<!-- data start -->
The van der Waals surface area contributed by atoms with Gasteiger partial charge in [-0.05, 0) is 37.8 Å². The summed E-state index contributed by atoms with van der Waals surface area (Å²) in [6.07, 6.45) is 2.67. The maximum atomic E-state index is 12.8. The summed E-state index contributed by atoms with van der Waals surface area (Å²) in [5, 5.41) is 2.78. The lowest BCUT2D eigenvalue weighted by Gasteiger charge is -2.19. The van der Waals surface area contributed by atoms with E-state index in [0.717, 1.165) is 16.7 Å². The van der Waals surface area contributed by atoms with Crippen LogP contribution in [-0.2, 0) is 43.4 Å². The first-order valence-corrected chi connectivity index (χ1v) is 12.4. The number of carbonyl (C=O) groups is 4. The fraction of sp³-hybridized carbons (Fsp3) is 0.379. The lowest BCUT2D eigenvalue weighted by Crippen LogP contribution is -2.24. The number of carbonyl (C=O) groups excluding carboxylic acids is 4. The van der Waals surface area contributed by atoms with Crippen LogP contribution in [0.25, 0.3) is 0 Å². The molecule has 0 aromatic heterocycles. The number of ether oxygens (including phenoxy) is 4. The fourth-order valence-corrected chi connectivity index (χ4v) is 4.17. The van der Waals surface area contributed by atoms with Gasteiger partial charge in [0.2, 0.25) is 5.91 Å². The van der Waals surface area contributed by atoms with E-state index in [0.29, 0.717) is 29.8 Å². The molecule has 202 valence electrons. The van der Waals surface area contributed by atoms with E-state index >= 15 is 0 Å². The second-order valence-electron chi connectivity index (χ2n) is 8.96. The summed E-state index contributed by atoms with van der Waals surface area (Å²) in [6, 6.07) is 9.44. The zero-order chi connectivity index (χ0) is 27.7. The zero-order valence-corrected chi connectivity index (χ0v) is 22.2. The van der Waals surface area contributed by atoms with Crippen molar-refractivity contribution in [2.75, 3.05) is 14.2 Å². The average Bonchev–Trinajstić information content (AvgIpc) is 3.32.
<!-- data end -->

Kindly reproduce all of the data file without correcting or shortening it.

The van der Waals surface area contributed by atoms with Gasteiger partial charge in [-0.05, 0) is 37.8 Å². The summed E-state index contributed by atoms with van der Waals surface area (Å²) in [6.07, 6.45) is 2.67. The maximum atomic E-state index is 12.8. The summed E-state index contributed by atoms with van der Waals surface area (Å²) in [5, 5.41) is 2.78. The lowest BCUT2D eigenvalue weighted by Gasteiger charge is -2.19. The van der Waals surface area contributed by atoms with E-state index in [0.717, 1.165) is 16.7 Å². The van der Waals surface area contributed by atoms with Crippen LogP contribution in [-0.2, 0) is 43.4 Å². The first-order valence-corrected chi connectivity index (χ1v) is 12.4. The number of carbonyl (C=O) groups is 4. The fraction of sp³-hybridized carbons (Fsp3) is 0.379. The lowest BCUT2D eigenvalue weighted by Crippen LogP contribution is -2.24. The number of carbonyl (C=O) groups excluding carboxylic acids is 4. The van der Waals surface area contributed by atoms with Crippen LogP contribution in [0.25, 0.3) is 0 Å². The molecule has 0 aromatic heterocycles. The number of ether oxygens (including phenoxy) is 4. The fourth-order valence-corrected chi connectivity index (χ4v) is 4.17. The van der Waals surface area contributed by atoms with Gasteiger partial charge in [0.2, 0.25) is 5.91 Å². The van der Waals surface area contributed by atoms with E-state index in [0.29, 0.717) is 29.8 Å². The molecule has 202 valence electrons. The van der Waals surface area contributed by atoms with E-state index >= 15 is 0 Å². The second-order valence-electron chi connectivity index (χ2n) is 8.96. The summed E-state index contributed by atoms with van der Waals surface area (Å²) in [6, 6.07) is 9.44. The zero-order chi connectivity index (χ0) is 27.7. The zero-order valence-corrected chi connectivity index (χ0v) is 22.2. The van der Waals surface area contributed by atoms with Crippen molar-refractivity contribution in [2.75, 3.05) is 14.2 Å². The average Bonchev–Trinajstić information content (AvgIpc) is 3.32.